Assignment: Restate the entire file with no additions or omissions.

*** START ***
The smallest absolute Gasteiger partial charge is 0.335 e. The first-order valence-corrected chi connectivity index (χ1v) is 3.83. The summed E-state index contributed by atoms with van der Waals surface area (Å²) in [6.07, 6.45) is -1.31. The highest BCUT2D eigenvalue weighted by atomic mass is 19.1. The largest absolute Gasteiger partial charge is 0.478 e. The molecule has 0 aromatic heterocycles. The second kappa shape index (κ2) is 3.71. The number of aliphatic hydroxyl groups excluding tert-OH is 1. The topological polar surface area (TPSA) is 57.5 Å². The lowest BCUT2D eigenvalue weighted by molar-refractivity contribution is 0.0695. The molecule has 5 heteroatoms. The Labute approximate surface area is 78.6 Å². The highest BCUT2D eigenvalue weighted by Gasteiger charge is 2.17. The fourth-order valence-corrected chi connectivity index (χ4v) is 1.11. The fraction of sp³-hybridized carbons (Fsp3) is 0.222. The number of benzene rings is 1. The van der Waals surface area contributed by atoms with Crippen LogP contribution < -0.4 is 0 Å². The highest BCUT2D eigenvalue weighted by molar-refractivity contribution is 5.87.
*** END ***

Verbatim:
The smallest absolute Gasteiger partial charge is 0.335 e. The first-order valence-corrected chi connectivity index (χ1v) is 3.83. The summed E-state index contributed by atoms with van der Waals surface area (Å²) in [6.07, 6.45) is -1.31. The highest BCUT2D eigenvalue weighted by atomic mass is 19.1. The largest absolute Gasteiger partial charge is 0.478 e. The molecule has 0 aromatic heterocycles. The second kappa shape index (κ2) is 3.71. The number of aliphatic hydroxyl groups excluding tert-OH is 1. The topological polar surface area (TPSA) is 57.5 Å². The lowest BCUT2D eigenvalue weighted by molar-refractivity contribution is 0.0695. The molecule has 5 heteroatoms. The Labute approximate surface area is 78.6 Å². The highest BCUT2D eigenvalue weighted by Gasteiger charge is 2.17. The fourth-order valence-corrected chi connectivity index (χ4v) is 1.11. The fraction of sp³-hybridized carbons (Fsp3) is 0.222. The number of benzene rings is 1. The van der Waals surface area contributed by atoms with Crippen LogP contribution < -0.4 is 0 Å². The highest BCUT2D eigenvalue weighted by molar-refractivity contribution is 5.87.